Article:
Monotype using a gel plate on framed canvas


6 // SIX
The Palm House, Kew

The size and structure of the glass houses at Kew just make me stop; look up and stare. My favourite is the Palm House. Slightly more intimate and absolutely stuffed full of huge (and minute) lush, glistening leaves.

On this particular visit the awesome One Thousand Springs by artist Chiharu Shiota was on display in the Temperate House, and if you click here you’ll see how the two have mingled in my mind. Fun fact; One Thousand Springs was also the inspiration behind the One Hundred Haiku installation we did for MedwayArtBox.

This is a mono screen print onto canvas. It’s made by painting the image directly onto the screen’s mesh. The screen is lowered onto the canvas and then a squeegee is used to ‘pull the print’ which just means sliding the squeegee over the painted image and pushing the paint through the mesh. This is one of those types of printing techniques where you never quite know what you’re going to get.

Mono screen print on canvas


7 // SEVEN
Be Yourself...

I like my quotes with a bit of a kick!

One-colour framed linocut 


8 // EIGHT
NOT me!


This is actually the only print in MONO that I haven’t made in the last 8 weeks. It was my first screen print onto canvas circa 2003. I get asked asked all the time, “is that you?” I can categorically tell you that it is NOT me - I promise I’m not so vain as to put a selfie bang smack in the middle of my solo exhibition! It’s an image based on a 1960s Vogue knitting pattern.


The squeegee wasn’t quite large enough to do the whole print in one go so you can see where I had to go over it a couple of times and the edge of the blade has started to break down the screen, mainly because I used the wrong blocking fluid.

Screen print on canvas 


9 // NINE
Framed monotype using a gel plate


10 // TEN
Walking the Creek, Faversham I


It was a bleak mid-November day, the sun was just setting way, way, way behind the colourless clouds and a drizzle was sweeping in across the marshes. However you describe it, it was pretty unpleasant. I stood, hands forced into my pockets, watching the grazing cattle and for a moment stared at the contrast of soft yellow-green grasses and stark sculptural shapes of the cow parsley seeds heads.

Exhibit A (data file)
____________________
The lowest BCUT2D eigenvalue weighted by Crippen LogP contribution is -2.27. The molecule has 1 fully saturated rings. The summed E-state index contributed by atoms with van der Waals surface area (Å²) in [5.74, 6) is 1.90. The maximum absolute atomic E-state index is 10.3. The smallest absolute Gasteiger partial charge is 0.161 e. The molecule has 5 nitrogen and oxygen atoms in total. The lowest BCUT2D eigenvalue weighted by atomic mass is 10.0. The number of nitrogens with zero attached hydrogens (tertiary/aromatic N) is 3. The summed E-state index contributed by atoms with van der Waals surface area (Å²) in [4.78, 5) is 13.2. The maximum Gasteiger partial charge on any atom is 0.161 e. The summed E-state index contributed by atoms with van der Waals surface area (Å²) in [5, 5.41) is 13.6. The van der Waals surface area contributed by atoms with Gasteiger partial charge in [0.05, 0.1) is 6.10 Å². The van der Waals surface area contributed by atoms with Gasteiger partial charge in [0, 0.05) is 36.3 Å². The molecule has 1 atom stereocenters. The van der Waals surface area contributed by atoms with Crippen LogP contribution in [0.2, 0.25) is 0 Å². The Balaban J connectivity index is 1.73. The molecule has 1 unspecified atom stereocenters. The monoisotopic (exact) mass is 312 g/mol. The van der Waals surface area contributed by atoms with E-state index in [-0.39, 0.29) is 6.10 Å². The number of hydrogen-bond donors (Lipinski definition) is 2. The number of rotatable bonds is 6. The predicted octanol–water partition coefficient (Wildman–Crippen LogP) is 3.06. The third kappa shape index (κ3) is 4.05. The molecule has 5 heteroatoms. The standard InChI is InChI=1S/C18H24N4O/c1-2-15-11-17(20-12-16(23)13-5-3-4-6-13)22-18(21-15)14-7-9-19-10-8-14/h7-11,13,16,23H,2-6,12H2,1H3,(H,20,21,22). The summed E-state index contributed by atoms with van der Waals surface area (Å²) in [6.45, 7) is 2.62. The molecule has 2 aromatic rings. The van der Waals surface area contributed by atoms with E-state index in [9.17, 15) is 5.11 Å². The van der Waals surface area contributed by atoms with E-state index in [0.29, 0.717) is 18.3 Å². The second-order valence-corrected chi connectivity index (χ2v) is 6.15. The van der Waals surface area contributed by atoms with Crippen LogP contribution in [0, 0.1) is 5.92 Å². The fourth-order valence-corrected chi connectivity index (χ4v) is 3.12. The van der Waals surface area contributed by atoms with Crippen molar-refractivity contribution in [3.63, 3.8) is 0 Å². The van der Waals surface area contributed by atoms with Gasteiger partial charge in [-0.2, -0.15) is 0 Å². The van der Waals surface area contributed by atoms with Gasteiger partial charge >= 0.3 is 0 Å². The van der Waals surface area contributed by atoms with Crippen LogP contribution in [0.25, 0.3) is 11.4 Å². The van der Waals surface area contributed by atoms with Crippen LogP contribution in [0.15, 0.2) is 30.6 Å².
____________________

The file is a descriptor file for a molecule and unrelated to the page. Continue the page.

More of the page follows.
This is a monotype on textured canvas created using a gel / Gelli plate. I printed a light base layer then added a paper resist in the shape of the seed heads. Printed over that are shades of grey, green and yellow before adding the detailed seed heads prints. I worked with the texture of the canvas allowing it to dictate the placing of the prints.

Monotype using a gel plate on textured canvas 


11 // ELEVEN
Watching the terns on River Thurne

I'll never go back to the Norfolk Broads. You see, the one time I went was so perfect I'd forever be comparing it to that trip. Some things can and should never be recreated.


One of my favourite memories was watching the terns as we sailed up the River Thurne. Their flight is unmistakable. Dashing and darting on their route. Forever adjusting their flight to compensate for what’s ahead but never truly changing course. Each arctic terns weighs just 100g (about the weight of 4 x AA batteries) and have a round trip migration of 22,000 miles a year - imagine the challenges they face on their journey. Determined little things, aren’t they?

This is a monotype on textured canvas created using a gel plate. The background layer starts as aqua-blue tinged with pink and blends through to a grey-blue. The simple shape of the terns is achieved using a paper stencil.

Monotype using a gel / Gelli plate on textured canvas

cafe-nucleus-rochester-halpern-pop-gallery-rachel-moore-iprintedthat-11. Watching terns at

12 // TWELVE
Framed monotype using a gel plate




We're all a bit scared and very few of us really know what we're doing or how we're going to do the things we've said yes to. This is a reminder that however confident the person next to us might look, they're probably winging it too.

A great reminder to wake up to everyday.

A one-colour framed linocut




Standing on The Pilgrim’s Way

This is the only print in the exhibition that was created alfresco. It's not something I often do as I always feel really embarrassed if people are around. The sketchy background was printed in the studio using gel / Gelli plates then I took a small screen and squeegee, a selection of paint and brushes and found a quiet spot on the Pilgrim's Way near Common Road, Blue Bell Hill. Nervously I drew the Down's landscape onto the screen and painted it, whilst continually looking over my shoulder. I then set the screen onto the canvas and printed it. Throwing everything into my bag I picked up the screen and canvas and quickly made my way back to the car!

A mono screen print is made by painting the image directly onto the screen’s mesh. The screen is lowered onto the canvas and then a squeegee is used to ‘pull the print’ which just means sliding the squeegee over the painted image and pushing the paint through the mesh. This is one of those types of printing techniques where you never quite know what you’re going to get.

Mono screen print on canvas



thank you for coming

I hope you enjoyed it. To see more and follow me on my little adventure you can find me on social media search @iprintedthat on Facebook, Instagram or Twitter or sign-up here to receive monthly emails.

Take care and hope to see you again soon.